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5 Stars Out Of 5
A Free People's Suicide
September 2, 2016
I bought this book because I had just read Eric Metaxas book, If You Can Keep It. I thot it was a wonderful book and some of his ideas came from this book. It's a hard book to read because it's time for us to stand up for honesty and integrity in our government and no one wants to do that. People really do need to read this book if there is any hope of keeping our American Dream of selfgovernment alive.
This book is a must keep. Guinness realizes that the role of virtue is a necesary quality in public officials and its citizens; otherwise, the American experiment will inevitably collapse. This is not a sly argument for a theocratic government in the U.S. but one that encourages virtuous order and civility among and within the balance of powers and its citizens regardless of particular biases.
American's love freedom. But Guinness believes that America's deepest crisis at present is that of ordered liberty and sustainable freedom.
Freedom is its own greatest enemy. It can prove to be an Achilles' heel, dissipating into license, triviality, corruption, etc. Freedom requires order and self-restraint. Guinness believes, "Americans today are heedlessly pursuing a vision of freedom that is short-lived and suicidal." (29)
"If the founders were correct, contemporary America's pursuit of political leadership without character, economic enterprise without ethics and trust, scientific progress without human values, freedom without virtue...can only end in disaster." (34)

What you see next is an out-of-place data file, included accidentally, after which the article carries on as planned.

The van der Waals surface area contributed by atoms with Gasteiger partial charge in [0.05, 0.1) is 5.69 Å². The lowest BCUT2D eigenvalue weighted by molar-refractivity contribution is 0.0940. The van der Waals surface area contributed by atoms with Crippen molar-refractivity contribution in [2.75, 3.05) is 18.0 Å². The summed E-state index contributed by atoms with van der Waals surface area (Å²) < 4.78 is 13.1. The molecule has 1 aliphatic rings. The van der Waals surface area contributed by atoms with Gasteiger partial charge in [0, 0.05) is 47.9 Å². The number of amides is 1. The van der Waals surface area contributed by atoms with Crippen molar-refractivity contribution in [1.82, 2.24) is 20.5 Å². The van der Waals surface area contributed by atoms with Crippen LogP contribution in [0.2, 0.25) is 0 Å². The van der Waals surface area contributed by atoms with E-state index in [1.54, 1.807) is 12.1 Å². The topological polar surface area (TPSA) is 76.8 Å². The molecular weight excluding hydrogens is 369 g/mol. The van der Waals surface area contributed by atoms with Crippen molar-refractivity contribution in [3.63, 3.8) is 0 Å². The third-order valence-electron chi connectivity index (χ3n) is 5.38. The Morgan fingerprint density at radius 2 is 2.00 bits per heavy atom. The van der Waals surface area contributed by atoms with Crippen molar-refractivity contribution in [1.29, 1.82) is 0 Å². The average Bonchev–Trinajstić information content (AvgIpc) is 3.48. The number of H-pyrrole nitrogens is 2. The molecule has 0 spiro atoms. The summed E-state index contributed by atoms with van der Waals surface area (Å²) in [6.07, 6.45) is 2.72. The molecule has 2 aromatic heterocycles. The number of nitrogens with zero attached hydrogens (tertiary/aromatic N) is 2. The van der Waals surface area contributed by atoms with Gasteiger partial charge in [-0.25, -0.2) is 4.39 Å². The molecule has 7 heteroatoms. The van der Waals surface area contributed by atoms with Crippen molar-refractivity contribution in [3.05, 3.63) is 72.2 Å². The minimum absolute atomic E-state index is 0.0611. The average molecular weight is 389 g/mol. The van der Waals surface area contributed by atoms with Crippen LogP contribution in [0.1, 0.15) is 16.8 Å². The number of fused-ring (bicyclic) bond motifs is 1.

Guinness covers the founders' understanding of the tasks of sustainable freedom, the classical understanding of why no political systems have endured, the founders' solution to the challenge of sustaining freedom, the condition of American freedom today, America's international standing, and the possible grounds for America's restoration.
Guinness brings reality to the discussion. The world is flawed. There is not going to be any lasting victory for freedom in the world. American freedom is being tested in the international arena.
Guinness believes in the possibility of American renewal. He outlines the three tasks necessary for freedom to last. There will be a high price to pay if Americans do not act soon.
Guinness' book is not light reading. He critiques America's current situation. It is not an encouraging situation. But there is hope.
This is a fascinatingly objective summary of the historical and philosophical foundations of the American Revolution, written by an Irishman. However, I was a bit surprised that the author, an accomplished Christian apologist, had so little to say about the contributions of Biblical or theological currents in the outflow from freedom's spring. His concluding optimism seems a bit humanistic and unsubstantiated by current events.